Former winner Hilary Mantel made the long list for Britain's prestigious Man Booker Prize for Fiction announced on Wednesday, while authors from India, Malaysia and South Africa were also nominated.
The list of 12 titles for the literary prize, picked from a total of 145 books, included four debut novels and three small independent publishers, but it shunned a string of big-name writers.
Ms. Mantel, from Britain, was listed for her novel "Bring up the Bodies," a sequel to her 2009 Booker winner "Wolf Hall," while her compatriot writer Will Self was nominated for the first time for his novel "Umbrella."
There was no place, however, for heavy hitters including Martin Amis, whose novel "Lionel Asbo" was published this year. He has never won the prize.
"We did not set out to reject the old guard but, after a year of sustained critical argument by a demanding panel of judges, the new has come powering through," said chairman of the judges Peter Stothard. "Goodness, madness and bewildering urban change are among the themes of this year's long list."
The short list of six authors will be announced on Sept. 11 while the winner will be announced at a dinner at London's Guildhall on Oct. 16, picking up a $77,400 prize.
The list of nominated authors includes: Nicola Barker, "The Yips"; Ned Beauman, "The Teleportation Accident"; Andre Brink, "Philida"; Tan Twan Eng, "The Garden of Evening Mists"; Michael Frayn, "Skios"; Rachel Joyce, "The Unlikely Pilgrimage of Harold Fry"; Deborah Levy, "Swimming Home (And Other Stories)"; Hilary Mantel, "Bring up the Bodies"; Alison Moore, "The Lighthouse"; Will Self, "Umbrella"; Jeet Thayil, "Narcopolis"; and Sam Thompson, "Communion Town."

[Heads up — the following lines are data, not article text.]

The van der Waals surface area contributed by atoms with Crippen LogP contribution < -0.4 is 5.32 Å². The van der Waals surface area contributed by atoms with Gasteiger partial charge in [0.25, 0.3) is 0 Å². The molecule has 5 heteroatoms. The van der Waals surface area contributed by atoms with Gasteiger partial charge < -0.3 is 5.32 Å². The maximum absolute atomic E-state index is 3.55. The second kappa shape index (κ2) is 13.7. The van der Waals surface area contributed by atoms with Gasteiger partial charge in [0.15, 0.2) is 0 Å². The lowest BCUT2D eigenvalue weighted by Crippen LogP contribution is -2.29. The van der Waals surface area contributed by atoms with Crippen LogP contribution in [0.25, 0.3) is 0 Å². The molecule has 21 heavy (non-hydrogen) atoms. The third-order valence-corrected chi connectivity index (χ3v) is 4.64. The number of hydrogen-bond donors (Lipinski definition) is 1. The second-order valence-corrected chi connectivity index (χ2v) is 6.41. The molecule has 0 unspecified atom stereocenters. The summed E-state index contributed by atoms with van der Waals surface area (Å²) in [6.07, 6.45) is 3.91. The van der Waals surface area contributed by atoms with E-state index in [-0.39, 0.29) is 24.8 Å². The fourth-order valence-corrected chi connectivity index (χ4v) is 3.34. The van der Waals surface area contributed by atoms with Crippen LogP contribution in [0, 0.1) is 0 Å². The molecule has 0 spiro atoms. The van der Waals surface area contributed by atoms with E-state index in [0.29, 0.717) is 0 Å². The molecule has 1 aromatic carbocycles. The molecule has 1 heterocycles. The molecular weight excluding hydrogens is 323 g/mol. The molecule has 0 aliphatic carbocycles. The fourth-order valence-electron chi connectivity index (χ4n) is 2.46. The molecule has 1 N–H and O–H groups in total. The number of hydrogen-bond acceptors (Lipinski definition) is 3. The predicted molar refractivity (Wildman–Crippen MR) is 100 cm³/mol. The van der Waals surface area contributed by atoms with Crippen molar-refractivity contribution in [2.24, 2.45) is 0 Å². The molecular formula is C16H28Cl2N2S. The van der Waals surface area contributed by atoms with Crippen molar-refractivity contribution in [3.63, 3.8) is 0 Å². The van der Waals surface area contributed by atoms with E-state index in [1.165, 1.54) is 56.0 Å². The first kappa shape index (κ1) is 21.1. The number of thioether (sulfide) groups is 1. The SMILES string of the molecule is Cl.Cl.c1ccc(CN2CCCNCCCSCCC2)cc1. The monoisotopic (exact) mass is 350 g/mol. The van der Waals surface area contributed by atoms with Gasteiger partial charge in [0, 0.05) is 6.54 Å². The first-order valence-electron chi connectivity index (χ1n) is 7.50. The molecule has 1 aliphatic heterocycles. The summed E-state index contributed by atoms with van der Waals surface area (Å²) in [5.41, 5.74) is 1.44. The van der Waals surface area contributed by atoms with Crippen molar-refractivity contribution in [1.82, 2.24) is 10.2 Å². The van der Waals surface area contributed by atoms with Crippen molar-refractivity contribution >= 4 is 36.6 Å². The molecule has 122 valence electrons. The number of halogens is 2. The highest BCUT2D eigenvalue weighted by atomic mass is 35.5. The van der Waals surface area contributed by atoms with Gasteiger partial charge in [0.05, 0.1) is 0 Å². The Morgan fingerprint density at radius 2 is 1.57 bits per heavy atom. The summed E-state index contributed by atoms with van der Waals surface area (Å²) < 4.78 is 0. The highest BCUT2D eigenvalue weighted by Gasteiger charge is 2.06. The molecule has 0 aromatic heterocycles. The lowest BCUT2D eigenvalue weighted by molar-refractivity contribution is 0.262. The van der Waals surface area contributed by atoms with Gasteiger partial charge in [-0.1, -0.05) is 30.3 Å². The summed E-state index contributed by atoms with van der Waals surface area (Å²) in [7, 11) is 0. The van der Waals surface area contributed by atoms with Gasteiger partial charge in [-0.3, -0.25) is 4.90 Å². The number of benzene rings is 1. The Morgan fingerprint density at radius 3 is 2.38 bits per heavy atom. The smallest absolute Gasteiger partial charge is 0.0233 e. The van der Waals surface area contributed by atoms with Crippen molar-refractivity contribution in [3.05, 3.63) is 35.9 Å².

'Harry Potter's' Grint carries Olympic torch
Ronald Weasley certainly recognizes a goblet of fire.
Rupert Grint — who played Ron in the famous Harry Potter films — lent a touch of Hogwarts magic to the Olympic torch relay Wednesday by carrying the flame for a leg in northwest London.
Mr. Grint, known for his shock of red hair and for playing Harry's faithful friend, started his turn at Middlesex University and was mobbed as he finished his run.
The 23-year-old actor said that he had not known what to expect, as running was "kind of a new thing" for him.
"I don't usually run for anything, but it was all downhill so I was OK," he said. "It was all a bit of a blur. I'm just so proud to be a part of it."
Some 8,000 people have taken part in the 70-day, 8,000-mile Olympic torch relay that crossed the length of the U.K. and even ventured into Ireland. The relay ends Friday when the last torchbearer lights the cauldron at the opening ceremony in the Olympic Stadium, marking the official start of the London games.
Jackman to begin filming for 'Wolverine' in Sydney
Hugh Jackman will begin filming the next installment of his "X-Men" spinoff movies, "The Wolverine," in Sydney, Australia, next week, even though the female lead has yet to be confirmed.
"I am so happy to be home. To be shooting a movie of this magnitude here at home to me is one of the great privileges I've had in my career," Mr. Jackman told reporters on the set of the film.
Director James Mangold rejected reports that Jessica Biel had pulled out as the female lead at the last minute, but refused to comment on who would be playing the role of the villainous mutant Viper.
Mr. Jackman, who admitted struggling to get into shape for the film after packing on the pounds to play Jean Valjean in "Les Miserables," said his role as Wolverine, which he first played 12 years ago, was "the backbone of my career."
"I love the character. I still love the character," he said. "I had no choice at the time, I was going to take anything that came along, but I happened to have walked into probably the most interesting and complex of the superhero characters.
"I've always loved playing it, and when I stop loving it I'll stop doing it," he added.
• Compiled from Web and wire reports